On Monday the Maine Indian Tribal-State Commission (MITSC) released a letter addressed to the Marine Resources Committee joined by all of its former elected Chairs urging the legislators to reject changes proposed in LD 1625, An Act To Clarify the Law Concerning Maine’s Elver Fishing License, that would undermine contested Tribal salt-water fishing rights and strain tribal-state relations. In its January 23 letter, the Commission puts the Legislature and Attorney General’s Office on notice that the Maine Indian Claims Settlement Act (MICSA) prohibits extinguishing Aboriginal unceded reserved rights through State legislation.
The Commission letter cites detrimental aspects of LD 1625 including its discriminatory nature, negative effects on statutorily guaranteed Passamaquoddy and Penobscot sustenance fishing rights, and violations of the UN Declaration on the Rights of Indigenous Peoples, a human rights instrument unanimously supported by the Maine Legislature in 2008. The MITSC also warns potential amendments to LD 1625 under discussion could reduce the average Passamaquoddy elver harvester take from 2.9 lbs to 1.9 lbs.
“The MITSC recommends continued consultation with all of the federally recognized Tribes and the development of mutually beneficial agreements to advance self-determined solutions to the indisputable humanitarian crisis within the borders of the State of Maine,” stated Dr. Jamie Bissonette Lewey, Chair, MITSC. “LD 1625 works against this recommendation. It was submitted as emergency legislation without Tribal input. This is unacceptable.”
The MITSC letter presents some eye-opening data concerning the 2013 elver harvest that casts serious doubt on claims Tribal elver harvesters threatened State compliance with Atlantic States Marine Fisheries Commission (ASMFC) conservation goals for the American eel population. Based on information in the public record and collected by the MITSC from the Tribes it reports harvesters licensed by the State caught on average 24.4 lbs of elvers compared to 12.3 lbs harvested by Penobscot fishers and 2.9 lbs landed by Passamaquoddy harvesters. The overall Passamaquoddy harvest amounted to a little more than 10% of the total catch, and individual Passamaquoddy harvesters landed on average less than an eighth of the quantity of elvers caught by individuals licensed by the State. Yet more than 25% of all criminal and civil charges brought by the State of Maine alleging elver harvesting violations were levied against Passamaquoddy harvesters, raising questions of racial profiling.
“Right now, all of the Tribes within Maine experience extreme and deeply entrenched poverty. The only solution for addressing such stark disparities lies in allowing their respective governments the opportunity to implement solutions that they themselves develop. Even the United States government has acknowledged that in the recent past,” said Cushman Anthony, State Representative from 1987 – 1992, MITSC Chair from 1998 – 2004, and a MITSC State Commissioner from 2010 – 2012.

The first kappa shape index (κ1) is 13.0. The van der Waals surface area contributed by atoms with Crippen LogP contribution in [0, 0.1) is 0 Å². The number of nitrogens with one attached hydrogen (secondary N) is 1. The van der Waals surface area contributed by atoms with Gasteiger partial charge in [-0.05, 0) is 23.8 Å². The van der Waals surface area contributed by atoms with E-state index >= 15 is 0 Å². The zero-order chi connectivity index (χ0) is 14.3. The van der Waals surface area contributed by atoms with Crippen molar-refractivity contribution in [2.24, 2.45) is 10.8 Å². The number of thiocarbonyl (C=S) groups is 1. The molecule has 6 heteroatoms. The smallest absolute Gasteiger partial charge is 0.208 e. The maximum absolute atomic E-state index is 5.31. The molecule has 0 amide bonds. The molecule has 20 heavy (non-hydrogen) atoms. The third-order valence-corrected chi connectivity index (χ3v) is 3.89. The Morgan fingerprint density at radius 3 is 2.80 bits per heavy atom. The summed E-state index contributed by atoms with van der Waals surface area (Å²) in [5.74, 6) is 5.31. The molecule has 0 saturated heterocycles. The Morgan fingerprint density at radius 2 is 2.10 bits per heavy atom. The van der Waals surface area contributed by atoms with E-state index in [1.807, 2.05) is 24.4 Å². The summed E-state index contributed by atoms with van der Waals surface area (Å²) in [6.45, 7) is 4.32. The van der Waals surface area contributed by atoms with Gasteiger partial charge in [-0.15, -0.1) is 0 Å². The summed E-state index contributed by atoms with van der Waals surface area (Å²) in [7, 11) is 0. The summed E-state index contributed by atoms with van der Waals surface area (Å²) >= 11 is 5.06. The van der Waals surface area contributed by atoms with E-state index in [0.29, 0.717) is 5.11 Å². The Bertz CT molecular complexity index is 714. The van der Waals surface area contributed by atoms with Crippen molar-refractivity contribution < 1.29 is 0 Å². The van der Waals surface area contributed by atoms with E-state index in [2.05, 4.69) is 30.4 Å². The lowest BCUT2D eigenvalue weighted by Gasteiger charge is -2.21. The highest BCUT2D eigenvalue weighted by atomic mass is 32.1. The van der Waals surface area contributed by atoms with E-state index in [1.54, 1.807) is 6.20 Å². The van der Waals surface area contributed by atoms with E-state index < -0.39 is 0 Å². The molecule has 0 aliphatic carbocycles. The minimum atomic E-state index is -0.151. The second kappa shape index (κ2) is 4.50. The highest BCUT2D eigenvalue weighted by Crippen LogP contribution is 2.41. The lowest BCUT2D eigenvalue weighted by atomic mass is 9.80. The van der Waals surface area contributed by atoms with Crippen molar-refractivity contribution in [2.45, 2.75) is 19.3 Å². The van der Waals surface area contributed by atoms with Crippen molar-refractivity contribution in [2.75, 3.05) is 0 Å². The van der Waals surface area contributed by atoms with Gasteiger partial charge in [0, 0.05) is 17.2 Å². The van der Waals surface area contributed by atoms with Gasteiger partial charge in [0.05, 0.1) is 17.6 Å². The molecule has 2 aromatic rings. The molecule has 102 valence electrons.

A significant portion of the MITSC communication critiques a March 12, 2013 letter by Maine Attorney General Janet Mills written at the request of DMR Commissioner Patrick Keliher. Keliher sought opinions from the Attorney General on a number of issues related to the Marine Resources Committee’s consideration last year of LD 451, legislation that attempted in part to restrict the Passamaquoddy Tribe’s exercise of their salt-water fishing rights. The MITSC offers a point-by-point rebuttal refuting many of the Attorney General’s assertions. It also asks why the Attorney General would question MITSC’s involvement in offering recommendations to resolve a dispute between the Tribes and the State when that is the fundamental reason that the Commission exists.
Paul Bisulca, Penobscot Tribal Representative to the Maine Legislature from 1995 – 1997 and MITSC Chair from 2005 until 2010, pointed to a need for the State to move toward a more neighborly, solution oriented approach and away from unilateral, legalistic interpretations. Bisulca observed, “During the 1980 Maine Land Claims Settlement hearings in Washington, DC, Maine’s Attorney General Richard Cohen testified that during negotiations with the Indians there existed, …” “a far greater mutual respect and understanding than has ever existed in the past in Maine.”” Bisulca added, “We need to move back toward that.”
Cohen, who later became MITSC Chair, observed in an interview with the Working Waterfront/Inter-Island News, “There seems to be a belief that the Indian Land Claims Settlement Act was signed and that it’s carved in stone. There has to be some disabusing about that.” Bisulca continued, “One of those subjects was and still is sustenance fishing. Dick Cohen, as a previous MITSC Chair, and I, as a later chair, believed in the Maine Indian Tribal-State Commission as a forum to discuss tribal-state problems and formulate mutually beneficial solutions. Sustenance fishing is an appropriate subject for opening the conversation concerning changes to the Maine Implementing Act that MITSC, and ultimately the governments party to the agreement, should consider.” Agreeing with Bisulca, Bissonette Lewey said, “As introduced, LD 1625 is in conflict with the Passamaquoddy and Penobscot sustenance fishing rights delineated in the Maine Implementing Act.”
The MITSC concludes its letter to the Marine Resources Committee that the State can comply with ASMFC conservation goals “without resorting to discriminatory policies only applicable to the Tribes.” It urges the Marine Resources Committee “to redirect their energy toward a collaborative approach. Better tribal-state relations and a sustainable elver fishery are more likely to be realized with such an approach.”
The Marine Resources Committee will resume work on LD 1625 at a work session scheduled for 1/29 at 10 am.